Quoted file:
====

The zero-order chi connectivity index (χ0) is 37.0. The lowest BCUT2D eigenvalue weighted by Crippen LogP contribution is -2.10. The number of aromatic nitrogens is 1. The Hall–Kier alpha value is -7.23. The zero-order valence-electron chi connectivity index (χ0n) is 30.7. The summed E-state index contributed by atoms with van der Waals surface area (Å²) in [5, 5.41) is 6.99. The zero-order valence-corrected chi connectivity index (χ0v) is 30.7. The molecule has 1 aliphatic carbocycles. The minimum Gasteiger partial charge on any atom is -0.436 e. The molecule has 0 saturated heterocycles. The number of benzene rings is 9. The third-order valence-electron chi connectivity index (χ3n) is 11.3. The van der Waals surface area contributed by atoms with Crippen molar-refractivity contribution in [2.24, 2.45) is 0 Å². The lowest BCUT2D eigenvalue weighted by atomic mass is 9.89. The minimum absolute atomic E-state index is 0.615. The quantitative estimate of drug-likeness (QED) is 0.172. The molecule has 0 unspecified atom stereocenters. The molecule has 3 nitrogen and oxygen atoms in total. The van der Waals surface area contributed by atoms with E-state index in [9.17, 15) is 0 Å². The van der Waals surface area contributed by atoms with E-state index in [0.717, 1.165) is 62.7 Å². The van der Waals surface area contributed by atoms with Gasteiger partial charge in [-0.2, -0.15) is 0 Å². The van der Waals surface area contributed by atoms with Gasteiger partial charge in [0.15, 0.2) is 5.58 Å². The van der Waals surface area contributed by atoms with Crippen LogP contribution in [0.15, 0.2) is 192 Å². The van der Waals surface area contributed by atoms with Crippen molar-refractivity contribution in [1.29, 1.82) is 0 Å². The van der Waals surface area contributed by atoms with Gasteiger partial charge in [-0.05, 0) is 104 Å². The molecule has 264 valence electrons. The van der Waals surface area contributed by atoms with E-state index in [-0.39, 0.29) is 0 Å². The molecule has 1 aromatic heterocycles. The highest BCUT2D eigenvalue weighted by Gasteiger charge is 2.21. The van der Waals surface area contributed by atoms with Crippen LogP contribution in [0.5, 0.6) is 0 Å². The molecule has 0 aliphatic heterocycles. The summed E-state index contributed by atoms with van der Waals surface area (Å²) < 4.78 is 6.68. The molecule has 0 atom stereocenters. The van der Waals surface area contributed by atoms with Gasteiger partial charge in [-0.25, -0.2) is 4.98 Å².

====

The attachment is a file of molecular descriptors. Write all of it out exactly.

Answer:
The zero-order chi connectivity index (χ0) is 37.0. The lowest BCUT2D eigenvalue weighted by Crippen LogP contribution is -2.10. The number of aromatic nitrogens is 1. The Hall–Kier alpha value is -7.23. The zero-order valence-electron chi connectivity index (χ0n) is 30.7. The summed E-state index contributed by atoms with van der Waals surface area (Å²) in [5, 5.41) is 6.99. The zero-order valence-corrected chi connectivity index (χ0v) is 30.7. The molecule has 1 aliphatic carbocycles. The minimum Gasteiger partial charge on any atom is -0.436 e. The molecule has 0 saturated heterocycles. The number of benzene rings is 9. The third-order valence-electron chi connectivity index (χ3n) is 11.3. The van der Waals surface area contributed by atoms with Crippen molar-refractivity contribution in [2.24, 2.45) is 0 Å². The lowest BCUT2D eigenvalue weighted by atomic mass is 9.89. The minimum absolute atomic E-state index is 0.615. The quantitative estimate of drug-likeness (QED) is 0.172. The molecule has 0 unspecified atom stereocenters. The molecule has 3 nitrogen and oxygen atoms in total. The van der Waals surface area contributed by atoms with E-state index in [9.17, 15) is 0 Å². The van der Waals surface area contributed by atoms with E-state index in [0.717, 1.165) is 62.7 Å². The van der Waals surface area contributed by atoms with Gasteiger partial charge in [-0.2, -0.15) is 0 Å². The van der Waals surface area contributed by atoms with Gasteiger partial charge in [0.15, 0.2) is 5.58 Å². The van der Waals surface area contributed by atoms with Crippen LogP contribution in [0.15, 0.2) is 192 Å². The van der Waals surface area contributed by atoms with Crippen molar-refractivity contribution in [1.29, 1.82) is 0 Å². The van der Waals surface area contributed by atoms with Gasteiger partial charge in [-0.05, 0) is 104 Å². The molecule has 264 valence electrons. The van der Waals surface area contributed by atoms with E-state index in [-0.39, 0.29) is 0 Å². The molecule has 1 aromatic heterocycles. The highest BCUT2D eigenvalue weighted by Gasteiger charge is 2.21. The van der Waals surface area contributed by atoms with Crippen LogP contribution in [0.5, 0.6) is 0 Å². The molecule has 0 aliphatic heterocycles. The summed E-state index contributed by atoms with van der Waals surface area (Å²) < 4.78 is 6.68. The molecule has 0 atom stereocenters. The van der Waals surface area contributed by atoms with Gasteiger partial charge in [-0.25, -0.2) is 4.98 Å².